The Complete Guide to Active Listening

Active listeners make more money.

They also have better relationships.

Person with cup to their ear listening in

What Is Active Listening?

Active listening emphasizes engagement and positive interactions.

An active listener listens attentively when some else speaks, it means paying attention carefully.

They paraphrase and reflect on what is said, withholding any judgement or advice.

Active listening lets you pick on non-verbal cues.

Also when you listen carefully without interrupting it makes the other person feel heard.

Being a good listener is key to making good relationships at work.

This is why we always learn about it on our manager courses!

Active Listening:

– Builds rapport and good relations

– Fosters collaboration

– Minimizes communication gaps

– Increases knowledge and understanding

– Increases your ability solve problems quickly

– Builds empathy and enhances emotional intelligence

Our small, intensive courses are the fastest way to improve your skills.manager-promo-1

8 Ways To Become A Better Active Listener

Lets look at some ways to develop your active listening.

1. Limit distractions

Active listening has taken a hit in the increasingly connected world we live in.

People try to split their attention between the speaker and their screens.

But that just means they don’t concentrate properly!

Silence distractions and give the other person your undivided attention.

Notice their posture, tone of voice, and other non-verbal cues.

2. Let the silence roll

Most passive listeners are uncomfortable with silent moments in conversations.

To become a better active listener, embrace these moments of silence.

You don’t always have to comment or reply.

Use breaks in the conversation to collect your thoughts, and also let the other person collect theirs!

3. Don’t focus on your reponse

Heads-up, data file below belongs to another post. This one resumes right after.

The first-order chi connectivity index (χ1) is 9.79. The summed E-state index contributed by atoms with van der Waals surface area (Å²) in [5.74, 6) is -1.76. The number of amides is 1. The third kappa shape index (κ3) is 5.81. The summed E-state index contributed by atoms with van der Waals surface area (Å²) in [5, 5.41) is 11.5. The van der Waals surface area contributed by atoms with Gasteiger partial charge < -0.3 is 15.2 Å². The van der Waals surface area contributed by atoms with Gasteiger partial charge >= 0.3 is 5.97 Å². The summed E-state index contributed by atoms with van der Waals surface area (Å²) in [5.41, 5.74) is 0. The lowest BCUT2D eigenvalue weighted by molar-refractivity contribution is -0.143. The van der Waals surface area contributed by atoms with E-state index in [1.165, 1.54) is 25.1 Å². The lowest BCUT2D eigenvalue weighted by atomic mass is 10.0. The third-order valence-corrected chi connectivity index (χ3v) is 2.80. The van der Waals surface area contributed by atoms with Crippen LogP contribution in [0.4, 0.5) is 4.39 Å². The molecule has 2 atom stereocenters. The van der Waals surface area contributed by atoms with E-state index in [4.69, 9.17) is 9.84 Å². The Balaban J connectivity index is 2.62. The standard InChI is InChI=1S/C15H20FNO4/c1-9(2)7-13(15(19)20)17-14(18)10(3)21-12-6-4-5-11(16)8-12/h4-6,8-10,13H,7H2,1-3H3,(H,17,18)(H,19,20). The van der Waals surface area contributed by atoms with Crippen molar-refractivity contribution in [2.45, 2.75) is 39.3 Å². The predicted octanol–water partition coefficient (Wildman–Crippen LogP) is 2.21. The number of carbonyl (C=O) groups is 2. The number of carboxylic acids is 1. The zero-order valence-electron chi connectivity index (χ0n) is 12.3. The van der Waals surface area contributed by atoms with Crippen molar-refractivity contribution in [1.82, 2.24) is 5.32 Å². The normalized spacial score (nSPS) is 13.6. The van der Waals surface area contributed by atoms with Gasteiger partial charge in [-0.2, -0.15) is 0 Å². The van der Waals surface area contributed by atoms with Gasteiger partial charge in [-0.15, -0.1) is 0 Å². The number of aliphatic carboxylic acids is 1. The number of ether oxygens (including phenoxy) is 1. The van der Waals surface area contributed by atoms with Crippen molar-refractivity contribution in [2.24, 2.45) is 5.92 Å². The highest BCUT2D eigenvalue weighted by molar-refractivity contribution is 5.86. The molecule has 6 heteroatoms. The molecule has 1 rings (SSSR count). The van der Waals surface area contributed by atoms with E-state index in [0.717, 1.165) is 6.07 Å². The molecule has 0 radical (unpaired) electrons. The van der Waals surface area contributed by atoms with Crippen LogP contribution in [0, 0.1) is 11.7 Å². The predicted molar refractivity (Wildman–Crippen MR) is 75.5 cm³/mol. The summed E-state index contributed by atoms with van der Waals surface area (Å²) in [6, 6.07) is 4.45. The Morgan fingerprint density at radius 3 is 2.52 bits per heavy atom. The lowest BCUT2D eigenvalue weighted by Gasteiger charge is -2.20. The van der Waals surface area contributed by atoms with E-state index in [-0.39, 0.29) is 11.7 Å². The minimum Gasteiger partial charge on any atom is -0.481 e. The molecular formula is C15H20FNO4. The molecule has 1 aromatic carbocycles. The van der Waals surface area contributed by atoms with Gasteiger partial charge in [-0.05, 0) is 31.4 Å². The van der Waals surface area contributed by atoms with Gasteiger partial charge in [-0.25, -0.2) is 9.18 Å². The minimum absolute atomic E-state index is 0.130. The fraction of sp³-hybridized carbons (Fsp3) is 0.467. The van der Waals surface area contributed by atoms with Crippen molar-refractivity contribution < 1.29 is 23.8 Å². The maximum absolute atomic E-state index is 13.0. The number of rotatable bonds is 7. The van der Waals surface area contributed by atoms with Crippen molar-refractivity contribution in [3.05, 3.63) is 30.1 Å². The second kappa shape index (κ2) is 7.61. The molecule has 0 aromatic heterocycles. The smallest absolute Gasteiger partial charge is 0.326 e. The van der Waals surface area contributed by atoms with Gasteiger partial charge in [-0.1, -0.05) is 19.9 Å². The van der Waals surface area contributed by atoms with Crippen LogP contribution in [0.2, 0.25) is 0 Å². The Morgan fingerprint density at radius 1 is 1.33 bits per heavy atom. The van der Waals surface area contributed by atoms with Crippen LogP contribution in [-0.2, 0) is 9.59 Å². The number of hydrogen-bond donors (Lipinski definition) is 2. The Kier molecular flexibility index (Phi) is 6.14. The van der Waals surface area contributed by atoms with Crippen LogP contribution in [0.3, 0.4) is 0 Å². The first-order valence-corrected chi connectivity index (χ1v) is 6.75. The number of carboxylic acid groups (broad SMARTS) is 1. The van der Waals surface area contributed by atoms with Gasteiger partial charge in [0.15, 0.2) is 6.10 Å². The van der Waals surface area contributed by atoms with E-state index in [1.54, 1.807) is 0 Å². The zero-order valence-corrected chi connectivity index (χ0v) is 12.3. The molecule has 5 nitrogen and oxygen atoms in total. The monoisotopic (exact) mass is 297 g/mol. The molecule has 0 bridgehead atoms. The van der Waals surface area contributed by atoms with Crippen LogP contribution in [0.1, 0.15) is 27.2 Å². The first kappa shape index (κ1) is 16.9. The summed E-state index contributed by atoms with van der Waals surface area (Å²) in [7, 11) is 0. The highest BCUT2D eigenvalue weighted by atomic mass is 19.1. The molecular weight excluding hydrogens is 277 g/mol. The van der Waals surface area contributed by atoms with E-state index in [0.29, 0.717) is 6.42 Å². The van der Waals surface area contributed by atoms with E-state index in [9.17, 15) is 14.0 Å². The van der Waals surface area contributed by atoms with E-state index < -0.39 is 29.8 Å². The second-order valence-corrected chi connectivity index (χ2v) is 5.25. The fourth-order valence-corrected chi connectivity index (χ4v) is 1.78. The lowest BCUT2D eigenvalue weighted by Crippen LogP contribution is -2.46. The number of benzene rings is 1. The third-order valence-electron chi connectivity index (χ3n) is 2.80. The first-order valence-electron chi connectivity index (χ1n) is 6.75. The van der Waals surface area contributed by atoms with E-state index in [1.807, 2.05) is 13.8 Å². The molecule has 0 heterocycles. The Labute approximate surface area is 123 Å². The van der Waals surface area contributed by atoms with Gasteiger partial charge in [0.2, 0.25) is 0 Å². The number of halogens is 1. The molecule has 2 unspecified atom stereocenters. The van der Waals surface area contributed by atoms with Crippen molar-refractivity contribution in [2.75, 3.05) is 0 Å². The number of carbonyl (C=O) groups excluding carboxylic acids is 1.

Can you repeat the last statement that was made?

Your goal should be to be able to repeat the last statement that was made at all times.

That will keep your mind and full attention on the conversation.

4. Pay attention to non-verbal cues

The majority of communication is non-verbal.

Think about the impact that eye contact can make.

You can learn a great deal about a person’s emotional state just from their tone of voice.

Take time to notice any cues in conversation in the expression of the speaker’s eyes, their posture etc.

Remember that the words you hear convey only a fraction of the message.

Person with hand to his ear listening in

5. Show you’re listening

Use gestures and body language to show that you’re listening and engaged in the conversation.

Smile, frown, squint and use other facial expressions.

Adopt an open posture to show that you’re interested.

Nod occasionally

For more on communication, check out our communication statistics here!

6. Paraphrase and provide feedback

Try to understand the message without letting your assumptions cloud things by asking questions.

For example:

“Sounds like you are saying…”

“What I’m hearing is…”

“What do you mean when you say…”

7. Defer judgement and advice

Let the other person speak without interruptions.

Allow them to finish making their points before asking questions or interjecting.

Also, don’t interrupt with counter ideas!

8. Encourage others to suggest ideas or solutions

Most people already have a workable solution in mind before they state their problem.

They often want a little space in the conversation to work through them though.

Give them that opportunity.

In any discussion, aim to do more listening (80%) and less talking (20%).


Active listening is an incredibly valuable skill.

Whether you’re towards the start of the end of your career it will benefit you.

Give it a go in the next conversation you have.

For more on this topic, check out our assertiveness tips for managers here.



About Ben Richardson

Ben is a director of Acuity Training which he has been running for over 10 years.

He is a Natural Sciences graduate from the University of Cambridge and a qualified accountant with the ICAEW.

He previously worked as a venture capitalist and banker and so had extensive experience with Excel from building financial models before moving to learn SQL, Microsoft Power BI and other technologies more recently.